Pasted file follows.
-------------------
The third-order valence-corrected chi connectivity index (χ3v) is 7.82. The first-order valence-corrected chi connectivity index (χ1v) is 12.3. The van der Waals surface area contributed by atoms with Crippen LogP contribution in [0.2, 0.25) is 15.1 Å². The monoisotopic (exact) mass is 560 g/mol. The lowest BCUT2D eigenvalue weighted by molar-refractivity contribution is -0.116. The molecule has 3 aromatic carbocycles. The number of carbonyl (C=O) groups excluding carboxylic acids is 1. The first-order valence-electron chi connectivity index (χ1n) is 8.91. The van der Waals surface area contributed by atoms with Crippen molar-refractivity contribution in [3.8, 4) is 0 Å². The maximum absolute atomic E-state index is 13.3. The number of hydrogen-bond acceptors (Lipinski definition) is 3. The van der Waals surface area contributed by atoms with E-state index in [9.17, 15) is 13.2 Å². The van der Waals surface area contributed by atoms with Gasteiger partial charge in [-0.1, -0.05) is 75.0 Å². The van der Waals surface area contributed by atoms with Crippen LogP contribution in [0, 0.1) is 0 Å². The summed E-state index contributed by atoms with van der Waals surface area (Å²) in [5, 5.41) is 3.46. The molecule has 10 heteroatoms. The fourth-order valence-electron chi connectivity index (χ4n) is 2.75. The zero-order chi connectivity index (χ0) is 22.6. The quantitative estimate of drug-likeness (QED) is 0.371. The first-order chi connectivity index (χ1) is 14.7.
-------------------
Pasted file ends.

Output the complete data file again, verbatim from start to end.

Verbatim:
The third-order valence-corrected chi connectivity index (χ3v) is 7.82. The first-order valence-corrected chi connectivity index (χ1v) is 12.3. The van der Waals surface area contributed by atoms with Crippen LogP contribution in [0.2, 0.25) is 15.1 Å². The monoisotopic (exact) mass is 560 g/mol. The lowest BCUT2D eigenvalue weighted by molar-refractivity contribution is -0.116. The molecule has 3 aromatic carbocycles. The number of carbonyl (C=O) groups excluding carboxylic acids is 1. The first-order valence-electron chi connectivity index (χ1n) is 8.91. The van der Waals surface area contributed by atoms with Crippen molar-refractivity contribution in [3.8, 4) is 0 Å². The maximum absolute atomic E-state index is 13.3. The number of hydrogen-bond acceptors (Lipinski definition) is 3. The van der Waals surface area contributed by atoms with E-state index in [9.17, 15) is 13.2 Å². The van der Waals surface area contributed by atoms with Gasteiger partial charge in [-0.1, -0.05) is 75.0 Å². The van der Waals surface area contributed by atoms with Crippen LogP contribution in [0, 0.1) is 0 Å². The summed E-state index contributed by atoms with van der Waals surface area (Å²) in [5, 5.41) is 3.46. The molecule has 10 heteroatoms. The fourth-order valence-electron chi connectivity index (χ4n) is 2.75. The zero-order chi connectivity index (χ0) is 22.6. The quantitative estimate of drug-likeness (QED) is 0.371. The first-order chi connectivity index (χ1) is 14.7.